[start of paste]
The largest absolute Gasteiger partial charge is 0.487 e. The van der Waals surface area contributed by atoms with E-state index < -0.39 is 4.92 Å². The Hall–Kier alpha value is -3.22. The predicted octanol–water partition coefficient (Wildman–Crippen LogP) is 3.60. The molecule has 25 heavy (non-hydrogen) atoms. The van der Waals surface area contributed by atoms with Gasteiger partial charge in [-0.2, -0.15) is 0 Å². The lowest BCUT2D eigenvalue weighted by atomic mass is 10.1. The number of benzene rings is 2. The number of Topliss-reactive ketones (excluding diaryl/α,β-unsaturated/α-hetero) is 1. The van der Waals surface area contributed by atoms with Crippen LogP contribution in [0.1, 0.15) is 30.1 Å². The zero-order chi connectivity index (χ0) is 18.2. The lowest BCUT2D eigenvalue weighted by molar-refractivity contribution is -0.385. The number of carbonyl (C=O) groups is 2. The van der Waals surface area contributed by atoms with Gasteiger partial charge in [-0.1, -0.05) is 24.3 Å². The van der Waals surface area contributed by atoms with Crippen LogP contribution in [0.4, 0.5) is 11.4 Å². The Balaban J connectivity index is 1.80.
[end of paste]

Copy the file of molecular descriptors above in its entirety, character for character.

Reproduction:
The largest absolute Gasteiger partial charge is 0.487 e. The van der Waals surface area contributed by atoms with E-state index < -0.39 is 4.92 Å². The Hall–Kier alpha value is -3.22. The predicted octanol–water partition coefficient (Wildman–Crippen LogP) is 3.60. The molecule has 25 heavy (non-hydrogen) atoms. The van der Waals surface area contributed by atoms with Gasteiger partial charge in [-0.2, -0.15) is 0 Å². The lowest BCUT2D eigenvalue weighted by atomic mass is 10.1. The number of benzene rings is 2. The number of Topliss-reactive ketones (excluding diaryl/α,β-unsaturated/α-hetero) is 1. The van der Waals surface area contributed by atoms with Crippen LogP contribution in [0.1, 0.15) is 30.1 Å². The zero-order chi connectivity index (χ0) is 18.2. The lowest BCUT2D eigenvalue weighted by molar-refractivity contribution is -0.385. The number of carbonyl (C=O) groups is 2. The van der Waals surface area contributed by atoms with Gasteiger partial charge in [-0.1, -0.05) is 24.3 Å². The van der Waals surface area contributed by atoms with Crippen LogP contribution in [0.4, 0.5) is 11.4 Å². The Balaban J connectivity index is 1.80.